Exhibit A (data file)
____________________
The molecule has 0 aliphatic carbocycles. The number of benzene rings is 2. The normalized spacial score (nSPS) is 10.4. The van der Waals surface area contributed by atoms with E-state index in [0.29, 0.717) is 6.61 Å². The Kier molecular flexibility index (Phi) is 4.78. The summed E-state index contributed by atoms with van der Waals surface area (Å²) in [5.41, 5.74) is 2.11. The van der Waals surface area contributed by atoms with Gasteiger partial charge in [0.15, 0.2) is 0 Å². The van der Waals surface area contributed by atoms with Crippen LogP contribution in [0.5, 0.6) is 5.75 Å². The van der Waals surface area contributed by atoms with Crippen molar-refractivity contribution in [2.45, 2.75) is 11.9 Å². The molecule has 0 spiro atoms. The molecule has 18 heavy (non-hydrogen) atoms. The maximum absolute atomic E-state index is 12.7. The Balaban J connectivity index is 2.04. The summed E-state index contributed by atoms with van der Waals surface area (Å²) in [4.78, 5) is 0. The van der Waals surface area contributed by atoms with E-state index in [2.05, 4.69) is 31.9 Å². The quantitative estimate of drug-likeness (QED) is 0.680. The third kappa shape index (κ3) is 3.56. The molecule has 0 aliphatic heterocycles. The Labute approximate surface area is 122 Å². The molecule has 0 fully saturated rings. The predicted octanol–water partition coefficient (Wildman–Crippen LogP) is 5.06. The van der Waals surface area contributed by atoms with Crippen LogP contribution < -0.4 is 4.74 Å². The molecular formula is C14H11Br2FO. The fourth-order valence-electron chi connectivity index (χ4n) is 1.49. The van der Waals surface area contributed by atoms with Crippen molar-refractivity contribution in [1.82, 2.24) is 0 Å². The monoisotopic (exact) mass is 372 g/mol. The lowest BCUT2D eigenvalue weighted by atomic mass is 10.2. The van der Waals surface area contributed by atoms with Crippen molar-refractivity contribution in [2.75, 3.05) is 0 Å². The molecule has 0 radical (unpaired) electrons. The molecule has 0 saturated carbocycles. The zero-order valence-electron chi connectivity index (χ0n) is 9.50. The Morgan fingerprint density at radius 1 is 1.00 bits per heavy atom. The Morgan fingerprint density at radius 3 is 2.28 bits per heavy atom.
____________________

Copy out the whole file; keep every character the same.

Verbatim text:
The molecule has 0 aliphatic carbocycles. The number of benzene rings is 2. The normalized spacial score (nSPS) is 10.4. The van der Waals surface area contributed by atoms with E-state index in [0.29, 0.717) is 6.61 Å². The Kier molecular flexibility index (Phi) is 4.78. The summed E-state index contributed by atoms with van der Waals surface area (Å²) in [5.41, 5.74) is 2.11. The van der Waals surface area contributed by atoms with Gasteiger partial charge in [0.15, 0.2) is 0 Å². The van der Waals surface area contributed by atoms with Crippen LogP contribution in [0.5, 0.6) is 5.75 Å². The van der Waals surface area contributed by atoms with Crippen molar-refractivity contribution in [2.45, 2.75) is 11.9 Å². The molecule has 0 spiro atoms. The molecule has 18 heavy (non-hydrogen) atoms. The maximum absolute atomic E-state index is 12.7. The Balaban J connectivity index is 2.04. The summed E-state index contributed by atoms with van der Waals surface area (Å²) in [4.78, 5) is 0. The van der Waals surface area contributed by atoms with E-state index in [2.05, 4.69) is 31.9 Å². The quantitative estimate of drug-likeness (QED) is 0.680. The third kappa shape index (κ3) is 3.56. The molecule has 0 aliphatic heterocycles. The Labute approximate surface area is 122 Å². The molecule has 0 fully saturated rings. The predicted octanol–water partition coefficient (Wildman–Crippen LogP) is 5.06. The van der Waals surface area contributed by atoms with Crippen LogP contribution < -0.4 is 4.74 Å². The molecular formula is C14H11Br2FO. The fourth-order valence-electron chi connectivity index (χ4n) is 1.49. The van der Waals surface area contributed by atoms with Crippen molar-refractivity contribution in [1.82, 2.24) is 0 Å². The monoisotopic (exact) mass is 372 g/mol. The lowest BCUT2D eigenvalue weighted by atomic mass is 10.2. The van der Waals surface area contributed by atoms with Crippen molar-refractivity contribution in [2.75, 3.05) is 0 Å². The molecule has 0 radical (unpaired) electrons. The molecule has 0 saturated carbocycles. The zero-order valence-electron chi connectivity index (χ0n) is 9.50. The Morgan fingerprint density at radius 1 is 1.00 bits per heavy atom. The Morgan fingerprint density at radius 3 is 2.28 bits per heavy atom.